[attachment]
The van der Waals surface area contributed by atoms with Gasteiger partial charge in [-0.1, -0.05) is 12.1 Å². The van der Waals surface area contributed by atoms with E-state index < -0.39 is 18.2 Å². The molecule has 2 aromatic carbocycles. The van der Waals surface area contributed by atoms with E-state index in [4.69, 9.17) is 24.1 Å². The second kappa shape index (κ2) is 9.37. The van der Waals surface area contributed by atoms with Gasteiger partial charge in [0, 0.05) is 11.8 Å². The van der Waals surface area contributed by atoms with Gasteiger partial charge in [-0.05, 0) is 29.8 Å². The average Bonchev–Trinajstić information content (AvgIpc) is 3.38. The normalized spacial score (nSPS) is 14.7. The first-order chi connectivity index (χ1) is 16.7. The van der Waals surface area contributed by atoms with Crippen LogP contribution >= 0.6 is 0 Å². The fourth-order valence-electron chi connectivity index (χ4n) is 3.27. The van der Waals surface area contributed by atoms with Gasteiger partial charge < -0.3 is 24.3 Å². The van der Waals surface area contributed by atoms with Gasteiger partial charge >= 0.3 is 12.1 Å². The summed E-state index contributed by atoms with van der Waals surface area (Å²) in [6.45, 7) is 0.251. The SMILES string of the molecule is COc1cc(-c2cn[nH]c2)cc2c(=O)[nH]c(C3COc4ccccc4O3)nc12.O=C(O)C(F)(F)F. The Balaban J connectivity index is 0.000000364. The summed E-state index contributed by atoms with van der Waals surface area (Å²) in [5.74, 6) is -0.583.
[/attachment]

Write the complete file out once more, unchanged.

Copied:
The van der Waals surface area contributed by atoms with Gasteiger partial charge in [-0.1, -0.05) is 12.1 Å². The van der Waals surface area contributed by atoms with E-state index < -0.39 is 18.2 Å². The molecule has 2 aromatic carbocycles. The van der Waals surface area contributed by atoms with E-state index in [4.69, 9.17) is 24.1 Å². The second kappa shape index (κ2) is 9.37. The van der Waals surface area contributed by atoms with Gasteiger partial charge in [0, 0.05) is 11.8 Å². The van der Waals surface area contributed by atoms with Gasteiger partial charge in [-0.05, 0) is 29.8 Å². The average Bonchev–Trinajstić information content (AvgIpc) is 3.38. The normalized spacial score (nSPS) is 14.7. The first-order chi connectivity index (χ1) is 16.7. The van der Waals surface area contributed by atoms with Crippen LogP contribution >= 0.6 is 0 Å². The fourth-order valence-electron chi connectivity index (χ4n) is 3.27. The van der Waals surface area contributed by atoms with Gasteiger partial charge < -0.3 is 24.3 Å². The van der Waals surface area contributed by atoms with Gasteiger partial charge >= 0.3 is 12.1 Å². The summed E-state index contributed by atoms with van der Waals surface area (Å²) in [6.45, 7) is 0.251. The SMILES string of the molecule is COc1cc(-c2cn[nH]c2)cc2c(=O)[nH]c(C3COc4ccccc4O3)nc12.O=C(O)C(F)(F)F. The Balaban J connectivity index is 0.000000364. The summed E-state index contributed by atoms with van der Waals surface area (Å²) in [5.74, 6) is -0.583.